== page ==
One of the media’s beloved titles for President Donald Trump was ‘Divider-in-Chief’. Well-deserved at times, the moniker was even used of Trump by his challenger — now successor — President Joe Biden.
Indeed, Trump’s impulse to divide and denigrate was the deciding factor that many Americans could not vote for him. Others gave him their confidence but did so holding their nose for this very same character flaw.
On winning the White House, Biden used his first address to the nation to promise that he would be “a president who seeks not to divide, but to unify”.
At that November 2020 speech, Biden explained: “To make progress, we have to stop treating our opponents as our enemies. They are not our enemies. They are Americans.” He went on to vow that he would “work with all my heart for the confidence of the whole people, to win the confidence of all people.”
Less than 18 months into his presidency, however, Biden has cast serious doubt on the gravity of those promises and his ability to live up to them. Biden’s growing habit of using divisive rhetoric, mendacious cliches, and cheap mischaracterisations against his political opponents forces us to ask whether he is channelling Trump and now deserves the ‘Divider-in-Chief’ label himself.
A recent Associated Press-NORC Center for Public Affairs Research survey found that only 16% of respondents believe that Biden has united the nation, while 43% believe that he is responsible for ushering in more division. Biden’s approval rating more generally has been in free-fall for well over a year.
Following the Supreme Court’s overturning of Roe v Wade, Biden not only called the decision ‘tragic’, ‘terrible’ and ‘extreme’, he also labelled the court itself extremist. “I share the public’s outrage at this extremist court,” he told cameras this week.
Less than two months ago, speaking on the same topic before the court’s ruling, Biden sensationally told reporters that “this MAGA crowd is really the most extreme political organisation that’s existed in American history.” Has he heard of the Ku Klux Klan? The Nation of Islam? Al-Qaeda? Antifa?
Back in January, Biden likened anyone who opposed Democrat-let efforts to overhaul the US electoral system to historical villains like Confederate President Jefferson Davis.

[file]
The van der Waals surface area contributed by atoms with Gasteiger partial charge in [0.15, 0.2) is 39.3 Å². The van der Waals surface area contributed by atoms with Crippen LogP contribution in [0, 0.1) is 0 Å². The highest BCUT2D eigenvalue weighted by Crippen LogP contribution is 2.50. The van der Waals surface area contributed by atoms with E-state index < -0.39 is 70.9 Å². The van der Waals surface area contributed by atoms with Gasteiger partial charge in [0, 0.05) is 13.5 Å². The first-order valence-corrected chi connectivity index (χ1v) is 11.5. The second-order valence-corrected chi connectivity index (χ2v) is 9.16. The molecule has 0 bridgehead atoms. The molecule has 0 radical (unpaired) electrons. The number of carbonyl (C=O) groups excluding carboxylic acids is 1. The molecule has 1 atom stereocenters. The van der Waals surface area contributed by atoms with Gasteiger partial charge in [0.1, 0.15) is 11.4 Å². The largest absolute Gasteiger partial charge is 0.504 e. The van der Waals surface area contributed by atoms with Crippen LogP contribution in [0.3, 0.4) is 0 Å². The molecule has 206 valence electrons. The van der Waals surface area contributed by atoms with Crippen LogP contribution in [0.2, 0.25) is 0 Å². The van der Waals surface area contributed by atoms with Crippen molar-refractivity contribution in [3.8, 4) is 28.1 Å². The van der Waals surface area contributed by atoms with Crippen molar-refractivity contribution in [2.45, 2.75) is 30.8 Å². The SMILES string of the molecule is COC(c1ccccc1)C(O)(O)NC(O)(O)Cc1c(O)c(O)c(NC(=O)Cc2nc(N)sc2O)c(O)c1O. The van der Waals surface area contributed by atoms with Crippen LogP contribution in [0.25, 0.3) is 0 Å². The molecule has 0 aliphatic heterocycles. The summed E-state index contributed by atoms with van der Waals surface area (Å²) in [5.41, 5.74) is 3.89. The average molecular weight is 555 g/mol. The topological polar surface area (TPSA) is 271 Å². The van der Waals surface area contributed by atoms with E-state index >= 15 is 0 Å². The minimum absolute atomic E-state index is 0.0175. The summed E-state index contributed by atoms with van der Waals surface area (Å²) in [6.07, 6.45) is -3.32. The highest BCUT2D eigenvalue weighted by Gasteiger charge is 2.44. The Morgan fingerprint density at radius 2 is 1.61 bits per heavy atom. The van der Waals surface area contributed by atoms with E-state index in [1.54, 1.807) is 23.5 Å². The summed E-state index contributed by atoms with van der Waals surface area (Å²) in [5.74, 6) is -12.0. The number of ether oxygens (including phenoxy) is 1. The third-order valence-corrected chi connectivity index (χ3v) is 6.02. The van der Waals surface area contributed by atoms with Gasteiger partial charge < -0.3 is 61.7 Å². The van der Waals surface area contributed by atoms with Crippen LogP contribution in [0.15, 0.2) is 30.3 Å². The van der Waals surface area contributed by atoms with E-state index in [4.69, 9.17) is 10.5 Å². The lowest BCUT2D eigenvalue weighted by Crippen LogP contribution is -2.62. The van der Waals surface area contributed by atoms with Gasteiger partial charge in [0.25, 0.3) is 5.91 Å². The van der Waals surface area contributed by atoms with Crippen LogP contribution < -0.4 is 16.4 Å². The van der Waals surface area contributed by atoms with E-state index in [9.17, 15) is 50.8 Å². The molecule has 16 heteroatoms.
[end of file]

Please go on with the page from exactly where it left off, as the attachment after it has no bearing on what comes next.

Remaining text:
“So I ask every elected official in America, how do you want to be remembered?” Biden bellowed during a speech at Atlanta University. “Do you want to be on the side of Dr. King or George Wallace? Do you want to be on the side of John Lewis or Bull Connor? Do you want to be on the side of Abraham Lincoln or Jefferson Davis?”
Hardly bipartisan, the two pieces of legislation in question — the Freedom to Vote Act and the John Lewis Voting Rights Advancement Act — have been fiercely opposed by Republicans over fears they will strip states of their constitutional right to dictate how they conduct elections.
A month earlier, in December 2020, Biden scapegoated unvaccinated Americans in a doomsday message about an expected Covid surge over winter.
“It’s here now, and it’s spreading, and it’s going to increase… We are looking at a winter of severe illness and death for the unvaccinated — for themselves, their families and the hospitals they’ll soon overwhelm,” Biden warned in a prophecy that failed to materialise.
And as pervasively reported here at MercatorNet:
President Joe Biden’s Department of Homeland Security has issued a “National Terrorism Advisory System Bulletin”, suggesting that if a citizen opposes mask and vaccine mandates, they may be a “domestic violent extremist”.
In the latter half of 2021, after a series of heated exchanges between school boards and parents upset over radical left-wing ideology in schools, the National School Boards Association sought White House intervention via a letter that characterised parents as potential “domestic terrorists”. Evidence later emerged that the White House itself may have solicited the letter.
The examples continue to multiply. The Divided States of America need a unifier. Is it too much to ask?